Now owned by Hasbro, ‘Wizards of the Coast’ claim over 12 million people play. They have built a highly successful business model around it. I am here to find out what makes it so popular.
There is a strong social element to Magic’s success as evidenced by Adam’s Friday events. He says: “I enjoy it. I’d go as far as saying it is a huge part of my life. Some of the people that I play have become friends. I’ve hired people from the group because I’ve seen their commitment to the community.”
The game provides people with a reason to gather, to meet people. “I used to be incredibly shy.” Lorraine Scott-Drysdale, 24, a waitress and the lone female player tells me. “My boyfriend got me into Magic. Coming here and playing this has made me confident and sociable.”
At a quiet table I chat to Terry and Sam, two newbies watching a serious game between experienced players. Terry tells me about the online version which he ‘hates’: “I want to see my opponent” he says. In a world where the word ‘viral’ is associated with social media and online platforms, ‘Magic’ stands out. Its ability to spread comes from the physicality of the original game – people need other people to play with, to place their cards in front of. Everyone I spoke to at the event had started at the request of a friend or partner who wanted someone to practice with.
All the players have boxes of cards peeking out of their bags. “Some people are collectors” Josh Buchan, a 24 year old Electro-medical Engineer from Waddington tells me. Collectibility is the second ingredient to Magic’s success. “The deck I’m playing with tonight is worth about £400” Josh says. He tells me about a rare card that recently sold for $27,000. Whether a completist collector or a rarity hunter, Magic provides an accessible way to channel the magpie urge.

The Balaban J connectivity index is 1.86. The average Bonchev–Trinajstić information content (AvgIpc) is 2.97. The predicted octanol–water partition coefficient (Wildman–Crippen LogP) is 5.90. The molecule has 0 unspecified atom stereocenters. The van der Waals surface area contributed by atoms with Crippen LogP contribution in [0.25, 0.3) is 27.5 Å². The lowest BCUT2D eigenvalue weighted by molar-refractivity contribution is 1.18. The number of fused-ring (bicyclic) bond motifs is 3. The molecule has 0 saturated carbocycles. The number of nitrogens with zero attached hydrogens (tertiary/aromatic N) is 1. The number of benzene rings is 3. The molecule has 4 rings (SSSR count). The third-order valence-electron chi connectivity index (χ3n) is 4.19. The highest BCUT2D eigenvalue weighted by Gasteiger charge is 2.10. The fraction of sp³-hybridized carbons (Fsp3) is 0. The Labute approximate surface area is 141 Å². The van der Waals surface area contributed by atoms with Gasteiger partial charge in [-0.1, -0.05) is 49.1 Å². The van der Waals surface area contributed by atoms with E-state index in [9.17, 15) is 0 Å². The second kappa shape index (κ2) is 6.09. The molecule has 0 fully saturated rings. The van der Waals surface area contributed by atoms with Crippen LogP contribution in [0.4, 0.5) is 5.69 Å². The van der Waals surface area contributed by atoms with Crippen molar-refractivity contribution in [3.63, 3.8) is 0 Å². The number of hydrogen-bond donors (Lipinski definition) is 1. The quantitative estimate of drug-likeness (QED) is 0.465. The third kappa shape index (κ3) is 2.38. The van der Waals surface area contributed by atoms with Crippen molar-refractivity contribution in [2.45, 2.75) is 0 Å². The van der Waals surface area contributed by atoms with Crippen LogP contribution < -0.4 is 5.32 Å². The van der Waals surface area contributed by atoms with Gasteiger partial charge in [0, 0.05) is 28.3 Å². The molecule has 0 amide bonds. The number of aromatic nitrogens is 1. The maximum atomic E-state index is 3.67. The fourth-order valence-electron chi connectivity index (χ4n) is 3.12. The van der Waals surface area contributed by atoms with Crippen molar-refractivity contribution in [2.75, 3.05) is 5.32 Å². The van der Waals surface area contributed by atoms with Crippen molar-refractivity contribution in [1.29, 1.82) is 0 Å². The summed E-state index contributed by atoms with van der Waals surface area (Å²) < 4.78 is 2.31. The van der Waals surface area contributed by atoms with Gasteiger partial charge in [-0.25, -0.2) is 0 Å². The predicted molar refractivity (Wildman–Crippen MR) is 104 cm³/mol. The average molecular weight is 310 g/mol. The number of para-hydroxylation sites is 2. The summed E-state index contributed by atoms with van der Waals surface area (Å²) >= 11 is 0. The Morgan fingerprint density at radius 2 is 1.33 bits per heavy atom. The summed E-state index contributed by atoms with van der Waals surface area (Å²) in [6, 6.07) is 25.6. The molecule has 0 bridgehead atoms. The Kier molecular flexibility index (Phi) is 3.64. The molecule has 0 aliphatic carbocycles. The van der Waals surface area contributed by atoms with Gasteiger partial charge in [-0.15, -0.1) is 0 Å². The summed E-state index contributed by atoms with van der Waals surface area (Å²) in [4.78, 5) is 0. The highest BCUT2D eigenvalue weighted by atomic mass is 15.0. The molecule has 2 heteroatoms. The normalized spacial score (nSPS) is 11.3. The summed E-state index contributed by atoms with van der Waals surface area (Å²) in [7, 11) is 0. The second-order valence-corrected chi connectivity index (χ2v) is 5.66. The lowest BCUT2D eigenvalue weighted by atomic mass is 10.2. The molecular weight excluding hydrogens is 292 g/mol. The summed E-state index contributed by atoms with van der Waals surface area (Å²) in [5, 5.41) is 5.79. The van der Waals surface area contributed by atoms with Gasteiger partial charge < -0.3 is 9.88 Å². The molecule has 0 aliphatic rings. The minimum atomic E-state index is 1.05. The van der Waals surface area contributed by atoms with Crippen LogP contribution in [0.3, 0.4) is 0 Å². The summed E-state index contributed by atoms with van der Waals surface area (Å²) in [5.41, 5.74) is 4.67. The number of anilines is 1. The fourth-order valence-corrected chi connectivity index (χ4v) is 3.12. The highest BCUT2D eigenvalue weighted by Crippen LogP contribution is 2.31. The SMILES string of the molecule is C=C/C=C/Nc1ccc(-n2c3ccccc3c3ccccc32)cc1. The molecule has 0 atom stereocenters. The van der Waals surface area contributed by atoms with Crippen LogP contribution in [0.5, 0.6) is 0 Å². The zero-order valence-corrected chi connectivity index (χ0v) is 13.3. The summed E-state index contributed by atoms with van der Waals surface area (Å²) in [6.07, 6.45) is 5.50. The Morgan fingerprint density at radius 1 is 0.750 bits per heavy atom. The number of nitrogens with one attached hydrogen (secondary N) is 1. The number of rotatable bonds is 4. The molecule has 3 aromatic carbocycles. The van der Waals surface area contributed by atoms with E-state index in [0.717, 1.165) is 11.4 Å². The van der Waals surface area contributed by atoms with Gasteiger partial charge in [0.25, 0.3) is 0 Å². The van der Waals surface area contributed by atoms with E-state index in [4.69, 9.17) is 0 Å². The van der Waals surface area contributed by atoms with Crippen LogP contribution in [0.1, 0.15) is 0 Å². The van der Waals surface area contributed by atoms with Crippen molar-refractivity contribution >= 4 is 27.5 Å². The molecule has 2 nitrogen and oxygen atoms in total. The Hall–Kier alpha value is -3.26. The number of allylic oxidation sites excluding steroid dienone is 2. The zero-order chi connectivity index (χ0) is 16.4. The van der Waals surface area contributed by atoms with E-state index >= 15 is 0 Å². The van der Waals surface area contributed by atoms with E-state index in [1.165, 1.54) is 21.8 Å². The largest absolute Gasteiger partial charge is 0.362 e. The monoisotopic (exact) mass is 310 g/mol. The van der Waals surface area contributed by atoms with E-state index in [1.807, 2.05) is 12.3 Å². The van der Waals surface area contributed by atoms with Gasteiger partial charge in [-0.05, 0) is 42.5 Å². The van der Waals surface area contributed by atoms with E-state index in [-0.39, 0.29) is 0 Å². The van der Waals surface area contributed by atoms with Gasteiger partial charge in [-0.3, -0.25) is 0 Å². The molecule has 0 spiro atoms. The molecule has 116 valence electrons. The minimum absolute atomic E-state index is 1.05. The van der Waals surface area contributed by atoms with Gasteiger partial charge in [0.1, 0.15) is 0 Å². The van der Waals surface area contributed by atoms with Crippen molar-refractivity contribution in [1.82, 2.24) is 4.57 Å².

There’s also a deeper reason for the seductiveness of the cards, as Adam explains. “It’s a really well thought out game. Each block of cards is a story with antagonists and protagonists. Some people are really into that.” Josh started playing when he was a teenager partly attracted by this storytelling element. He talks to me about the current block ‘Theros’, based on Greek Mythology. “There are humans devoted to their Gods and big, scary monsters. The set before Theros was about different Guilds within a city.” Wizards of the Coast bring out a new block every year so the story of ‘Magic’ keeps on building.